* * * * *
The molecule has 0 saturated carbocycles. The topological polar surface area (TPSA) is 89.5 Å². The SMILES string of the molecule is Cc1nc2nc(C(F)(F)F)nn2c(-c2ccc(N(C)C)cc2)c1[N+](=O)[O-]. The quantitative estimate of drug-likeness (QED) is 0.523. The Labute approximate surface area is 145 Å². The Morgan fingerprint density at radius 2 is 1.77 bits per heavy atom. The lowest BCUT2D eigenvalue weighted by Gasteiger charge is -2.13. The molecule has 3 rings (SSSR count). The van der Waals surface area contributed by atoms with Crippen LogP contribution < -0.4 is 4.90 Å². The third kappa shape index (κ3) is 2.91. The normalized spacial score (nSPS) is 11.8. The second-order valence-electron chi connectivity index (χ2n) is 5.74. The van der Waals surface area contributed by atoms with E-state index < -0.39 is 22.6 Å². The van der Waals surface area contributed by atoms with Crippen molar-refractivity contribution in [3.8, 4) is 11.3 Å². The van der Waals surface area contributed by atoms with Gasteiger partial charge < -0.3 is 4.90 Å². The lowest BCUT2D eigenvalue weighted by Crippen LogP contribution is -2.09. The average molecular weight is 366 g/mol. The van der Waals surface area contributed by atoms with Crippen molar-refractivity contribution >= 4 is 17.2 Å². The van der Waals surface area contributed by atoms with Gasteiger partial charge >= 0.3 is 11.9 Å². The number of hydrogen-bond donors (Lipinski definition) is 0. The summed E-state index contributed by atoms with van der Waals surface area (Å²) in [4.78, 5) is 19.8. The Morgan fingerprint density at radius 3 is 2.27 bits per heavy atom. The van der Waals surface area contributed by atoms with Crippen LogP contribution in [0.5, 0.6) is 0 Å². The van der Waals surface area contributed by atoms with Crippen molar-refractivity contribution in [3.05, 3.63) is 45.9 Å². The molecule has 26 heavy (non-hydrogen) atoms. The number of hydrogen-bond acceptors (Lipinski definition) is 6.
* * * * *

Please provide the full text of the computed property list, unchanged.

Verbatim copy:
The molecule has 0 saturated carbocycles. The topological polar surface area (TPSA) is 89.5 Å². The SMILES string of the molecule is Cc1nc2nc(C(F)(F)F)nn2c(-c2ccc(N(C)C)cc2)c1[N+](=O)[O-]. The quantitative estimate of drug-likeness (QED) is 0.523. The Labute approximate surface area is 145 Å². The Morgan fingerprint density at radius 2 is 1.77 bits per heavy atom. The lowest BCUT2D eigenvalue weighted by Gasteiger charge is -2.13. The molecule has 3 rings (SSSR count). The van der Waals surface area contributed by atoms with Crippen LogP contribution < -0.4 is 4.90 Å². The third kappa shape index (κ3) is 2.91. The normalized spacial score (nSPS) is 11.8. The second-order valence-electron chi connectivity index (χ2n) is 5.74. The van der Waals surface area contributed by atoms with E-state index < -0.39 is 22.6 Å². The van der Waals surface area contributed by atoms with Crippen molar-refractivity contribution in [3.8, 4) is 11.3 Å². The van der Waals surface area contributed by atoms with Gasteiger partial charge < -0.3 is 4.90 Å². The lowest BCUT2D eigenvalue weighted by Crippen LogP contribution is -2.09. The average molecular weight is 366 g/mol. The van der Waals surface area contributed by atoms with Crippen molar-refractivity contribution >= 4 is 17.2 Å². The van der Waals surface area contributed by atoms with Gasteiger partial charge >= 0.3 is 11.9 Å². The number of hydrogen-bond donors (Lipinski definition) is 0. The summed E-state index contributed by atoms with van der Waals surface area (Å²) in [4.78, 5) is 19.8. The Morgan fingerprint density at radius 3 is 2.27 bits per heavy atom. The van der Waals surface area contributed by atoms with Crippen LogP contribution in [0.5, 0.6) is 0 Å². The van der Waals surface area contributed by atoms with Crippen molar-refractivity contribution in [3.05, 3.63) is 45.9 Å². The molecule has 26 heavy (non-hydrogen) atoms. The number of hydrogen-bond acceptors (Lipinski definition) is 6.